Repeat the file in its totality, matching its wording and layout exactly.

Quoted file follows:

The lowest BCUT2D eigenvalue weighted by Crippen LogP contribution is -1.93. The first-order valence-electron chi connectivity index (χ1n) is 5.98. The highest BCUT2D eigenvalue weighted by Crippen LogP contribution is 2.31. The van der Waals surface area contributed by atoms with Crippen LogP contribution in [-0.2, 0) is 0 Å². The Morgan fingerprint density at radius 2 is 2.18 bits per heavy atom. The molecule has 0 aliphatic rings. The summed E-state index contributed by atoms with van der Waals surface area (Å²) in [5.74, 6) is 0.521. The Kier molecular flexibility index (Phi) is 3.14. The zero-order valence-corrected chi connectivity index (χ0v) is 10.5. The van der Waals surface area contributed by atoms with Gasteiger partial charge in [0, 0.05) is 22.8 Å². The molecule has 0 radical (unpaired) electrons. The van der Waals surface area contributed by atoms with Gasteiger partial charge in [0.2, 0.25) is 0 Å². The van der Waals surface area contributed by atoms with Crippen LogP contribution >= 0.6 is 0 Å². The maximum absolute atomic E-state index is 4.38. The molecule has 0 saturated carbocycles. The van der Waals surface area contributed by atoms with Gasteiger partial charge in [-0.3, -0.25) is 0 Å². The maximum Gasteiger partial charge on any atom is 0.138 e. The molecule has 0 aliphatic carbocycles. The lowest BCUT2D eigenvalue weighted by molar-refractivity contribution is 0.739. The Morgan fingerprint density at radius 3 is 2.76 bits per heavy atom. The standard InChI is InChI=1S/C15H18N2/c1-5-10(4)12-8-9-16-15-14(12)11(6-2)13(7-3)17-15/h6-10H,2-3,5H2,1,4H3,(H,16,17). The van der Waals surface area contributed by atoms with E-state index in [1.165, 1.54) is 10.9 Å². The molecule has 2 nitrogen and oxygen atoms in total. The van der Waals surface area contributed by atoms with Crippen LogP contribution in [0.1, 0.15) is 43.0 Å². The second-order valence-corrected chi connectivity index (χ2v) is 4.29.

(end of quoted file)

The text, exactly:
The lowest BCUT2D eigenvalue weighted by Crippen LogP contribution is -1.93. The first-order valence-electron chi connectivity index (χ1n) is 5.98. The highest BCUT2D eigenvalue weighted by Crippen LogP contribution is 2.31. The van der Waals surface area contributed by atoms with Crippen LogP contribution in [-0.2, 0) is 0 Å². The Morgan fingerprint density at radius 2 is 2.18 bits per heavy atom. The molecule has 0 aliphatic rings. The summed E-state index contributed by atoms with van der Waals surface area (Å²) in [5.74, 6) is 0.521. The Kier molecular flexibility index (Phi) is 3.14. The zero-order valence-corrected chi connectivity index (χ0v) is 10.5. The van der Waals surface area contributed by atoms with Gasteiger partial charge in [0, 0.05) is 22.8 Å². The molecule has 0 radical (unpaired) electrons. The van der Waals surface area contributed by atoms with Gasteiger partial charge in [0.2, 0.25) is 0 Å². The van der Waals surface area contributed by atoms with Crippen LogP contribution >= 0.6 is 0 Å². The maximum absolute atomic E-state index is 4.38. The molecule has 0 saturated carbocycles. The van der Waals surface area contributed by atoms with Gasteiger partial charge in [-0.3, -0.25) is 0 Å². The maximum Gasteiger partial charge on any atom is 0.138 e. The molecule has 0 aliphatic carbocycles. The lowest BCUT2D eigenvalue weighted by molar-refractivity contribution is 0.739. The Morgan fingerprint density at radius 3 is 2.76 bits per heavy atom. The standard InChI is InChI=1S/C15H18N2/c1-5-10(4)12-8-9-16-15-14(12)11(6-2)13(7-3)17-15/h6-10H,2-3,5H2,1,4H3,(H,16,17). The van der Waals surface area contributed by atoms with E-state index in [1.165, 1.54) is 10.9 Å². The molecule has 2 nitrogen and oxygen atoms in total. The van der Waals surface area contributed by atoms with Crippen LogP contribution in [0.1, 0.15) is 43.0 Å². The second-order valence-corrected chi connectivity index (χ2v) is 4.29.